Featured photo: In Hawaii, there’s a bunch of Japanese stuff like this Shinto shrine. (photo by Sayaka Matsuoka)

I cried last week because I’m mourning a loss.

It feels like the loss of a part of me, a part that I always suspected might exist, but wasn’t sure because I hadn’t felt it, touched it, experienced it until I landed in Hawaii two weeks ago.

On Oct. 16, my husband and I visited the island of O’ahu for the first time on our honeymoon. We had initially planned on going to Japan, but then the pandemic hit. It’s been more than a decade since I’ve been able to visit family there. And with Japan out of the question, we settled on the next best thing — another small island in the Pacific, ripe with Asian culture. I knew that the Japanese population in Hawaii was numerous, and I longed for a place where people looked like me.

Growing up in North Carolina as a Japanese-American meant that my eyes, my skin, my thick black hair, the food I ate and other parts of my identity were foreign to most people. It meant that I explained myself a lot. Nobody could pronounce my name on the first try. I can’t remember when I started giving my middle name, Sheila, at restaurants instead.

It meant hiding, cutting off, lessening parts of me for most of my life, just to make things easier.

When I landed in Hawaii, something shifted. I felt those parts of me that had been tucked away start to rise to the surface again.

Signs at the airport had messages in English and in Japanese.

At hotel check-in, the lady at the counter didn’t cock her head to the side and try to sound out my name or ask me to spell it slowly. She just knew.

As we started making our way around the island, I noticed other things too.

One of our first stops was to Mitsuwa, a Japanese grocery tucked into the third floor of the shopping mall next to our hotel. All in all, it’s a pretty unremarkable shop: small and brightly lit like other grocery stores you’ve probably been to, but on the shelves were foods I had grown up eating: bento boxes stuffed full of rice, karaage, eel, katsu and more; next to them onigiri of varying flavors from tuna mayo — my favorite — to mentaiko or spicy cod roe, which is rare and usually avoided by people back in NC. I cried as I went down the aisle.

Mitsuwa Market is known for its wide variety of bentos, sushi rolls and other Japanese foods. (photo by Sayaka Matsuoka)

Every day, we would find a new Japanese restaurant; they were numerous and varied. The options weren’t limited to just sushi or hibachi. There were sweet green tea cakes and puffy, pillowy milk-breads. There were mochi daifuku and red-bean buns.

In a matter of hours, I began to blend in; I was in the majority. The last time I had felt this way was as a teenager on a trip back to Japan.

And even there, I think I felt differently than I did in Hawaii. Because in Hawaii, I was distinctly Japanese American. The language expressed my duality. It was a place that reflected and catered to exactly who I was. I realized that I had never been somewhere that made me feel so at home. So fully myself. So complete.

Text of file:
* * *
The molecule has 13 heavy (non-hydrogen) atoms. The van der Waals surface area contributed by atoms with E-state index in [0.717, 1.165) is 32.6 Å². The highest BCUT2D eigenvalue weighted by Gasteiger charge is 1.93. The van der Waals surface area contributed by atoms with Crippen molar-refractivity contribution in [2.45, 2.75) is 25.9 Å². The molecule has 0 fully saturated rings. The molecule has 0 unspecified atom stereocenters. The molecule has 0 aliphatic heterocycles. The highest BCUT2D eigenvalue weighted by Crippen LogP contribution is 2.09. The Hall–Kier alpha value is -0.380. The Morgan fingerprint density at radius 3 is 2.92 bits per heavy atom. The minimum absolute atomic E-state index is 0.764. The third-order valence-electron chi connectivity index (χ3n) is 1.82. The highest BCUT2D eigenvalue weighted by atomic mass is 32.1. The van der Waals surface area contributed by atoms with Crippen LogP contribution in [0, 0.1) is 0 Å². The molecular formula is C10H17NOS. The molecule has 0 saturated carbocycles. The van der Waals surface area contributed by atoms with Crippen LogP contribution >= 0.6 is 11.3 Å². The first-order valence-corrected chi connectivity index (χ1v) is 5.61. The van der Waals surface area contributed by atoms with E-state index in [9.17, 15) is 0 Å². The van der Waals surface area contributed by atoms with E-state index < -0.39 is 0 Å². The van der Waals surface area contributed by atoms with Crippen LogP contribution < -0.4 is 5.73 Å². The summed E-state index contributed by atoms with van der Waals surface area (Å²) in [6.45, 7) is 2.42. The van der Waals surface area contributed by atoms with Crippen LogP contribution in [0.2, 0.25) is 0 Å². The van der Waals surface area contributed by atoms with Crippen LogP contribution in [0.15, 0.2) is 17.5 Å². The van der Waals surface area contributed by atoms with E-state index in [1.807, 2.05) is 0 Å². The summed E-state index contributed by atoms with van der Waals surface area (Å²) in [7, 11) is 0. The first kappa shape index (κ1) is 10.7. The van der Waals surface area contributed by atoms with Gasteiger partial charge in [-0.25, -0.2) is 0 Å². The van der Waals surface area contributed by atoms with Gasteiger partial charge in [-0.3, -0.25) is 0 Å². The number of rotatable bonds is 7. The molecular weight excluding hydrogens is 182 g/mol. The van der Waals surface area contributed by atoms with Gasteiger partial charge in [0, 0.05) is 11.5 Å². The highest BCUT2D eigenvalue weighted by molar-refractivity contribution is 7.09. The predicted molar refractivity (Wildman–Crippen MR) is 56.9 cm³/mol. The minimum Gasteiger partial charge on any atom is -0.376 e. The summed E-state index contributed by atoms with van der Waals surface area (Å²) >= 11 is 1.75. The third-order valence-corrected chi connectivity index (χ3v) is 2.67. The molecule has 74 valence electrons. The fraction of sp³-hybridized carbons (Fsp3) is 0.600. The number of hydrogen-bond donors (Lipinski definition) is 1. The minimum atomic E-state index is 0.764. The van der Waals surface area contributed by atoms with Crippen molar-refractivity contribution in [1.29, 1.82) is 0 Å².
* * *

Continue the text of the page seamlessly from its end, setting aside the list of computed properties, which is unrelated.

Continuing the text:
Today, back in NC, I’m comfortable. The leaves are changing and there’s a crispness in the air that I look forward to every year. I consider the state to be home; it has been for most of my life. It’s where my family is, and my friends comfort me.

But now, Hawaii feels like it is a home that I didn’t know existed. In the middle of the Pacific Ocean, thousands of miles away, there is a place that feels like it was built for me. And walking away from it is indescribable.

When I was a child, my mom used to talk about returning to Japan one day. Whether it was after we graduated high school or college or once she was an elder, that has always been her dream. Being in Hawaii made me understand just a fraction of what she has likely felt in the US all these years.

I understand now that there is something that is lost when you leave a place like that. And to know that she has felt this loss for decades is hard to put into words. The ache she must feel every time she visits Japan and then must leave her one true home is unimaginable.

I’ll miss Hawaii. I’ll miss the sandy beaches and the bright, blue water. I’ll miss the warm air and the kind people who actually say “aloha” and “mahalo” to each other like they’re family. I’ll miss the strong sun and the temperate climate and the fact that there is an ABC store on every corner.

But what I’ll miss most is the way it made me feel. The way I melted into it completely and never wanted to separate. I’ll miss the part of me I always knew existed but hadn’t found.

I’ll miss you, Hawaii.

Mahalo for an indescribable experience and until next time, with love, Sayaka.

3 COMMENTS

  1. As people much younger than me say: I feel you, Sayaka. (And yes, this haole girl knows how to pronounce your name.) I was born and raised in Hawaii, and even after 25+ years in NC, it still feels like home.

  2. I lived in Japan for about 10 years. My spouse is Japanese. I went through the same things she did when I lived in Japan. People pointed at me, calling me names, not letting me into their establishment because I was a foreigner, etc. If you travel to places that don’t share your skin color you will be picked out.

  3. I’m glad you found a part of yourself in Hawai’i, Sayaka. “It was a place that reflected and catered to exactly who I was.” Now imagine how we kanaka maoli (native Hawaiians) ache internally when we see our homeland ripped away from us and “catered” to Japanese, Caucasians, and so many other cultures except Hawaiians.
    By the way, in the tourist industry, us real Hawaiians are made to say aloha and mahalo in front of you to give you a fulfilling experience.

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